A colleague of mine when I was employed by Gramophone worked on a Lutron lighting project for homeowners who had three young daughters. Any one of them could, without warning, burst into their parents’ bedroom because of a bad dream, because they were thirsty and wanted a drink of water, or because they were scared by thunder. The homeowners requested that their smart home system include a warning whenever any of the children approached their bedroom at night. Their idea was to avoid having their children walk in on a situation that would be awkward to explain to a child.
The solution was very simple. A motion sensor was installed outside their bedroom door. At night, whenever the motion detector was triggered, a light in their bedroom would flash. This gave the parents plenty of warning when one of their children approached the bedroom for an unexpected visit.
Beyond their use in security systems, motion sensors are incredibly useful in smart homes. For example, they can be used to:
- Turn on pathway lights to a dim level when someone makes a late-night trip to the refrigerator.
- Turn off lights when a room isn’t occupied
- Set back a thermostat when a room isn’t occupied.
- Turn on pathway lights at night when you enter your home carrying bags of groceries and don’t have a free hand to fumble with a light switch
Unique Problem Solvers
Adam Zell, the principal and founder of Boston Automations, shared with me a few ways that his company has used some of the small, IoT, relay modules manufactured by Shelly to solve unique problems in the Control4 smart home systems that Boston Automations develops for its customers.
A common request from their customers is to automate the operation of the gas fireplaces in their homes. Fireplaces typically require a relay for control. Boston Automations uses the Shelly-Control4 driver developed by Chowmain Software to integrate a Shelly relay module into a smart home system to control a fireplace. Boston Automations has developed a YouTube video that describes this design. That video can be found here.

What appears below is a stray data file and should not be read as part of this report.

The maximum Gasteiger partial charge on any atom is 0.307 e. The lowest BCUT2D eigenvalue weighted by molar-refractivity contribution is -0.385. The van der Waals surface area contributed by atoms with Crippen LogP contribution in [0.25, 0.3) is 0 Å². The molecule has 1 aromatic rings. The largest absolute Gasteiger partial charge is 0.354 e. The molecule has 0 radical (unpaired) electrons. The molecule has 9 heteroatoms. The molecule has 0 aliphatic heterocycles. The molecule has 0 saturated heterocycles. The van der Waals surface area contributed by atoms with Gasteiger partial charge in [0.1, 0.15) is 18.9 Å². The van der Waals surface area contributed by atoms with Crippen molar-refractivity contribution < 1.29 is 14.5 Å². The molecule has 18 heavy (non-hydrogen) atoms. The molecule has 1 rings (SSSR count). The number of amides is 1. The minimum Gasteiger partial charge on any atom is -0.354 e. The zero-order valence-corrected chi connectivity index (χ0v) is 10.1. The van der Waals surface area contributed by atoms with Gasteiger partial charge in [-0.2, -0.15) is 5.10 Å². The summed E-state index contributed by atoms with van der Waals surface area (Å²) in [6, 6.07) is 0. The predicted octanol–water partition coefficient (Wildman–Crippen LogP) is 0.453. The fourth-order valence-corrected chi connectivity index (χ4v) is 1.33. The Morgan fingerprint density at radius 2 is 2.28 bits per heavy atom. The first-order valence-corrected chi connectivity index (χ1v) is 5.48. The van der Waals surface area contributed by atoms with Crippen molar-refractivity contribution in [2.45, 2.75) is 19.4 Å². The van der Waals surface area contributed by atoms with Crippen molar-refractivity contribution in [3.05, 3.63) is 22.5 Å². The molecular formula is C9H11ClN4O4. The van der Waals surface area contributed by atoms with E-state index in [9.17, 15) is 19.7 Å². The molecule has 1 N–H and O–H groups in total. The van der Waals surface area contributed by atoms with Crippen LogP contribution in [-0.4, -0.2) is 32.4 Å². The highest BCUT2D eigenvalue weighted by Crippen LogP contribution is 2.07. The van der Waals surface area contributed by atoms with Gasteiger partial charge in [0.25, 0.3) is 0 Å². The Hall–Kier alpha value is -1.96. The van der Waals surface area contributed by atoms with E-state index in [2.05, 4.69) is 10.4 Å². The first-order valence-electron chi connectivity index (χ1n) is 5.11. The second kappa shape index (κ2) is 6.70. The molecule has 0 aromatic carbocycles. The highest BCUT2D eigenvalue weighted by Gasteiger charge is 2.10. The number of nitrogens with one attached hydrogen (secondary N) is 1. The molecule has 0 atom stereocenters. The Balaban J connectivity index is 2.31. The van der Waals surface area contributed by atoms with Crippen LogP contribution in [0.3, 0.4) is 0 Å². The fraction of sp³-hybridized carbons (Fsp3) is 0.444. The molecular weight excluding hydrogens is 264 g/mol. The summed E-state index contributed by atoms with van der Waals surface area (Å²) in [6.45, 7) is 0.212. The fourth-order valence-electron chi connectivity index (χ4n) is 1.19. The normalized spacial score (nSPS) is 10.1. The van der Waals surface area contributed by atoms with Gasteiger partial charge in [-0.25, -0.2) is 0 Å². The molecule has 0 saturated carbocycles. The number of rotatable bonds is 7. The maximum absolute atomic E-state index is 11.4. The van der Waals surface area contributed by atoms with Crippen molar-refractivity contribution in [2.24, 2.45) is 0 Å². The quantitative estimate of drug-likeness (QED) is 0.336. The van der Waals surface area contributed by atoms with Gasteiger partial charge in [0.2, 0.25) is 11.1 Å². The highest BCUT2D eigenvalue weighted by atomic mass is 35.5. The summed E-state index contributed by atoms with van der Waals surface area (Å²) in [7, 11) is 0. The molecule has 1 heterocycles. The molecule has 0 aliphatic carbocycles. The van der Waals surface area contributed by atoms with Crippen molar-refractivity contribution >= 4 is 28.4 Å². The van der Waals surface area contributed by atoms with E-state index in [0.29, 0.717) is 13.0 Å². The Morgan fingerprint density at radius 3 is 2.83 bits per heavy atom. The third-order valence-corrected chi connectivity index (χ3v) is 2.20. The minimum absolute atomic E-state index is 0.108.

A second way that Boston Automations has used Shelly relay modules is to automate appliances that have a single power feed but incorporate multiple components that require individual control. A great example is a bathroom ceiling fan. New bathroom fans have humidity sensors, night lights, temperature sensors, and air circulators. For these to be properly installed, you normally have to pull multiple power feeds that are controlled by a series of wall switches. Boston Automations, instead, will feed a fan with a single electrical wire and then use Shelly relay modules, installed in the fan, to control the fan’s individual components. Then, a keypad in the bathroom can have individual buttons for controlling the fan, light, and night light.
In my own home I like to install timers to control the lights in closets, so they don’t accidentally get left on. This is especially important for the light in a rarely used storage closet that, if left on, could go unnoticed for months.
Normally, installing a smart switch is a simple solution. The smart home processor/hub knows when the switch is turned on and can automatically turn the light off a few minutes later. However, I found that one closet in my home was wired so that only the “hot” wire was routed to the switch. The neutral wire was terminated in the electrical box for the closet’s ceiling light. I installed a Shelly 1PM relay module in the electrical box for the ceiling light and rewired the wall switch to the switch input on the Shelly 1PM. Now the wall switch triggers the Shelly 1PM to turn on the light and the module’s built in timer turns the light back off. A smart home processor/hub isn’t even required.
These are just a few ways that smart home technology, and some creative thinking, can help solve unique problems in a home.